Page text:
Andy Hallman: I was young, full of myself… strong-headed and stupid, really.

A pause lingered, stretching out as Andy sought out something… anything… in Drew’s stony facade that might resemble forgiveness. Drew remained silent, his expression a mask carved from stone, betraying none of the chaos that undoubtedly roared within him.

Andy Hallman: Back then, I thought I had life figured out, but when your mum… when Siobahn told me about you, I…”

He flinched, a momentary lapse in the control Andy seemed so desperate to maintain. His gaze dropped, a tacit submission to the overwhelming tide of remorse. His hands, clenched tightly upon his thighs, were pale, drained of color by the vice-like grip of a man grappling with his past.

Andy Hallman: …I bailed.

The words hit the space between them with the force of a knockout punch. Each one landed with precision, heavy with the weight of missed years and what-ifs.

Andy Hallman: And there isn’t a day that goes by that I don’t regret it.

In that confession, Drew saw Andy’s admission as more than a statement; it was an offering, laid bare with the hope of reconciliation.  He remained motionless, his response held back as though he were sizing up his opponent, waiting for the right moment to strike or to show mercy.

The silence stretched on but the clink of pint glasses shattered the thick air between them, a temporary reprieve from the emotional grapple. Drew’s gaze briefly danced over the golden liquid before locking back onto his father’s weathered visage. Andy seemed a heavyweight contender in life’s unforgiving ring, each line on his face a scar from battles fought and lost.

Andy’s fingers trembled as he lifted the glass, the froth kissing his upper lip. The beer went down like a bitter draught of reality.

Andy Hallman: Time passed, and I guess I started to grow up.  Went to university, got myself a decent job.

He looked at Drew, seeking some sort of absolution in his son’s eyes.

Andy Hallman: It was there I met Lili-Beth. We married, and we have two kids… Robert… he’s got a lot of his mum in him.

Drew’s chest tightened. Step-siblings. His mind reeled, grappling ropes of a lineage he had never been privy to.

Andy’s scrutiny was relentless, searching Drew’s stoic facade for a tell, a twitch, anything. But Drew was a fortress of solitude, not betraying the inner chaos- the clash of abandonment and curiosity, resentment wrestling against the lure of newfound kinship.

Andy Hallman: And Maisie, she’s got this fire in her, just like you-

Andy’s voice suddenly trailed off, the words hanging suspended, uncertain if they’d land a hit or miss entirely.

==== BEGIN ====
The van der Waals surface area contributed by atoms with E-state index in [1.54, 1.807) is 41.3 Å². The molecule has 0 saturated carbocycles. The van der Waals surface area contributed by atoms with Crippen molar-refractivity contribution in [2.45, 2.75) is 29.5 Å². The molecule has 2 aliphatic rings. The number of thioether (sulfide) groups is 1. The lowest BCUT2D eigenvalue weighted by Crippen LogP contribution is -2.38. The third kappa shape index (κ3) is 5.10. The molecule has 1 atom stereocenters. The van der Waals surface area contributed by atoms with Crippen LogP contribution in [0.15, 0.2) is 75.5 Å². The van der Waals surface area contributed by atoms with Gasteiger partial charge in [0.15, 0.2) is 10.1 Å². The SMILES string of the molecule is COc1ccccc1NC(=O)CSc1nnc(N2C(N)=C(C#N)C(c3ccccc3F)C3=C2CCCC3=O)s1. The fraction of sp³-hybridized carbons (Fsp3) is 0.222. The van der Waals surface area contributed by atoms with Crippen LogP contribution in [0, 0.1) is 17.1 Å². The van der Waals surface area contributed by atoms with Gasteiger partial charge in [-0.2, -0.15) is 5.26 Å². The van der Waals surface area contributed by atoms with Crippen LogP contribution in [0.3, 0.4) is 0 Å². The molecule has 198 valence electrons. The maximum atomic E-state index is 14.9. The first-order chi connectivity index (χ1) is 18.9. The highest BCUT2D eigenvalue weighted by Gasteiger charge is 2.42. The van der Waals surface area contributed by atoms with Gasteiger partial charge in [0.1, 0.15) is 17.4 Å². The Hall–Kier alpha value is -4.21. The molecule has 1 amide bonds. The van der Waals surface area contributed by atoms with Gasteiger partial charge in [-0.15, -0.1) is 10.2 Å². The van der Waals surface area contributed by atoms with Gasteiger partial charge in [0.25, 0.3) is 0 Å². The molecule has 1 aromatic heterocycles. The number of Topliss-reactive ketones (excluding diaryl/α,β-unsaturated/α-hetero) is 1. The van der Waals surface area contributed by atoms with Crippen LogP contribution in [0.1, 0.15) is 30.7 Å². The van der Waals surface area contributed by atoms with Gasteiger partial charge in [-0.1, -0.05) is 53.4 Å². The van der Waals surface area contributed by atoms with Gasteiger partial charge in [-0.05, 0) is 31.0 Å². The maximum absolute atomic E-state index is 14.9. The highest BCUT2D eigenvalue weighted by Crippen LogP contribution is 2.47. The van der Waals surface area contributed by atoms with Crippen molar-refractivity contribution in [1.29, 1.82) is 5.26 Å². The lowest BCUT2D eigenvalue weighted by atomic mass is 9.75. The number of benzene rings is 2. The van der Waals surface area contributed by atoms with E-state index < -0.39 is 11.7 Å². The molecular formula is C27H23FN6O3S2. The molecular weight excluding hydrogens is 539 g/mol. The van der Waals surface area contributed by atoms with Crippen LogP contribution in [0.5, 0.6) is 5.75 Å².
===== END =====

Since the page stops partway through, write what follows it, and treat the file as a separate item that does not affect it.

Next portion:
In the silence that followed, Drew felt the world around him dim, the restaurant’s hustle fading until all that remained was the phantom image of a family portrait, vibrant and complete—sans one vital member.

The oak’s grain felt almost alive under Drew’s fingertips, each line and whorl a silent testament to time—time that had slipped through his own fingers like so many grains of sand. His knuckles, white as the spotlight that often bathed him in the ring, were a stark contrast to the wood’s dark patina. Across from him sat a ghost from another life, a specter now flesh and bone, whose presence unnerved the very air around them.

Finally, Drew spoke.

Drew Mitchell: Why now?

Andy’s discomfort was evident, a physical manifestation of years spent grappling with choices long past. As Drew watched, the lines etched onto Andy’s face appeared to deepen, like the grooves on a well-worn title belt, each one telling its own story. The silence stretched, elastic and tense, before it was finally broken by Andy’s admission, low and tinged with a reverence that spoke of missed opportunities and late-night replays of matches he had never witnessed in person.

Andy Hallman: I… I’ve watched you in the ring.

The voice carried the weight of unspoken history, the acknowledgment of a career followed from afar.

Drew’s retort was swift.

Drew Mitchell: Followed me?

His words sliced through the confession with the precision of a well-aimed strike, his British accent coloring the confrontation with an exotic edge.

Andy Hallman: Followed you.

Andy’s gaze dropped, a subtle flinch as if Drew’s words were a physical blow. His fingers drummed an anxious rhythm against the polished wood, betraying his inner turmoil.

Andy Hallman: Yes, I’ve seen what you’ve accomplished, Drew.”

His eyes flickered with a mix of admiration and something deeper, darker.

Andy Hallman: And every time you stood victorious, a part of me felt… I just-

Drew Mitchell: Regrets?

Drew’s interruption had cut through the air, sharp and swift as a clothesline. The chair creaked beneath him as he leaned forward, the intensity in his eyes unyielding.

Andy Hallman: Deep regrets.

Andy clasped his hands tightly together, as though they could somehow bridge the vast expanse of lost years.

Andy Hallman: I can’t change the past, son.

The voice wavered ever so slightly, but his resolve did not.

Andy Hallman: But I understand why you’d question my motives, why you might doubt me now.

He inhaled deeply and braced himself.

Andy Hallman: I wanted to take a chance. So I rang your mother up…

Andy’s voice tapered into silence, his gaze lifting to finally meet Drew’s.

Andy Hallman: …and here I am.

Drew’s posture relaxed, a visible release of tension that rippled through his muscular frame. For a moment, the clamor of the wrestling world—the roar of the crowd, the electric thrill of the spotlight all faded into the background. Here, in the quiet corner of the Fat Boar, there was a father and son, their personal showdown eclipsing the staged dramas of the pro wrestling world.

Drew Mitchell: Here you are.

The simple acknowledgement was heavy with a lifetime of unanswered questions. There was no need for dramatic gestures or eloquent speeches; their dialogue had become an intimate dance within the squared circle of their shared past.

Drew Mitchell: So… now what?